At Last, We Know When the Corvette ZR1 Will Debut! (It’s July 25)


Chevrolet wants you to mark this on your calendar: July 25, 2024. That’s the day we finally get a look at the 2025 Corvette ZR1.

Or, as Chevy puts it: “We’re gearing up to reveal the unthinkable.”

Unthinkable? Chevrolet has been squeezing out ZR1 teasers in little drips and drabs for months—how can we not think of the car?

Just last April, Chevy shared: “The unthinkable is on the horizon: Corvette ZR1 is coming this summer.” Attached was a link to a 21-second YouTube video that shows a lot of computer-generated smoke masking what looks like a computer-generated Corvette speeding away. Presumably, though, the soundtrack was real, and the audio of what a ZR1 will sound like under power is indeed impressive.

The video linked today is even shorter—4.7 seconds of smoke, and the sound of a car accelerating away from the microphone.

Of course, rumor and information, some it of dubious credibility, is swirling about how the 2025 ZR1 will be powered. Based on the audio, we think the foundation will be the Z06’s muscular 5.5-liter V-8, which in that normally-aspirated configuration makes 670 horsepower. Add a couple of turbochargers, and the ZR1 could easily make over 800 horses; we think 850 is a nice number.

Of course, that could go higher still if the ZR1 is fitted with the Corvette E-Ray’s front axle-mounted, 160-horsepower electric motor. We think 950 is a nice number, too, and all-wheel-drive would be icing on the cake. Or are they saving the electrical bits for the long-rumored, 1000-horsepower Zora Corvette?

These are heady numbers, but unlike, say, the late, lamented 797-horse Dodge Challenger Hellcat Redeye, which was wonderful in a straight line but a handful on any racetrack with turns, the ZR1 will be a monster on a road course. Look at what Chevrolet was able to do with the 2019 ZR1, built on the front-engine C7 platform: It had a 755-horsepower, supercharged V-8 that made it fun on the drag strip, but where it really excelled was through the corners.

That’s the mandate for the 2025 Corvette ZR1, too. It will benefit from the C8’s mid-engine design, pretty much the optimum layout for exceptional handling. The car will have massive downforce; judging from spy shots of the ZR1, it’ll get a free-standing rear wing that’s bigger than that on the Z06, and an aggressive nose and splitter design inspired by the aerodynamics of the Corvette C8.R race car, which competes in the IMSA series. Some kind of active aero is not only possible, it’s probable.

New C8 Chevrolet Corvette ZR1 spy shot front three quarter

Expect massive rubber at all four corners—Michelins, probably— circling similarly enormous carbon ceramic brakes, which came standard on the 2019 ZR1. Expect a massive base price, too, maybe as high as $165,000. After all, the base price of a 2019 ZR1 was $125K—that’s 155 grand in today’s dollars.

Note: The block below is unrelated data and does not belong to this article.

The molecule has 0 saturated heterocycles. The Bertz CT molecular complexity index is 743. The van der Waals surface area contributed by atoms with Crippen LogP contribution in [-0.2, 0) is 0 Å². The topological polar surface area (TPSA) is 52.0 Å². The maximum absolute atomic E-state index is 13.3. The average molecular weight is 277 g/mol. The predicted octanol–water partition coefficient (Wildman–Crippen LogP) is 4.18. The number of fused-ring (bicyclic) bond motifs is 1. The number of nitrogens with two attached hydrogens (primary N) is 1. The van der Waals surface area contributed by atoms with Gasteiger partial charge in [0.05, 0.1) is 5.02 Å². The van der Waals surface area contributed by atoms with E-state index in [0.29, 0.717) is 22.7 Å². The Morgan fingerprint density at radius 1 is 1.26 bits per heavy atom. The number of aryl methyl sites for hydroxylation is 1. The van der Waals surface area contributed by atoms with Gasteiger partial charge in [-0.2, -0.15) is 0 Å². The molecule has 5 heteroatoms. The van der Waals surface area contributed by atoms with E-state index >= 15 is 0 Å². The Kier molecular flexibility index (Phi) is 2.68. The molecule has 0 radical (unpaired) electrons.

And expect more rumors to fly now that we know the 2025 Corvette ZR1 reveal date; we’ll pass along the good ones, and we’ll take you to the car’s debut. Don’t forget to mark those calendars.


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    I don’t expect much surprise here as the leaks were plenty. Now we wait to see if it lives up to our expectations.

    The car is not cheap but compared to the competitors it is not massive.

    Next the Zora will come I expect more changes with it for the price point it will be. The electric front drive and mods to get the power down will take more work.

    I’ve always been a Vette fan and have owned 3. One impressive point was affordability. I love the C-8, but it’s getting very expensive.
    I’m sure inflation is part of the rise, but wow, $165,000 is a lot.😊

    I haven’t adjusted to the look yet, too many angles and parts that look like after thoughts. Every thing one dark colour and silver wheels would do.
    Can the arcade interior and all those television screens. If you could stick half a dozen gauges on the display billboard it might be of some use.
    Lastly a manual transmission, I’m far too old to learn how to drive an automatic.

    The year is 2060 and we are looking back 30 years at the last days of ICE insanity, (much as we revered the late 60s horsepower wars before insurance and fuel prices changed the landscape) with awe at the heights of combustion engineering. In 2060, our EV family SUVs are running 7.5 second/200mph quarter miles and killing teenagers at an alarming rate. Meanwhile, this 90 year old will still be driving my ’68 Vette 327 and marveling at just how much fun a 300hp car can be. Of course, half the fun will be outwitting the cops when I’m buying 93 octane from the bootleggers back in the hills of Hootin’ Holler.

    I’ll take one of every color available. And still spend less than other super cars from across the pond.

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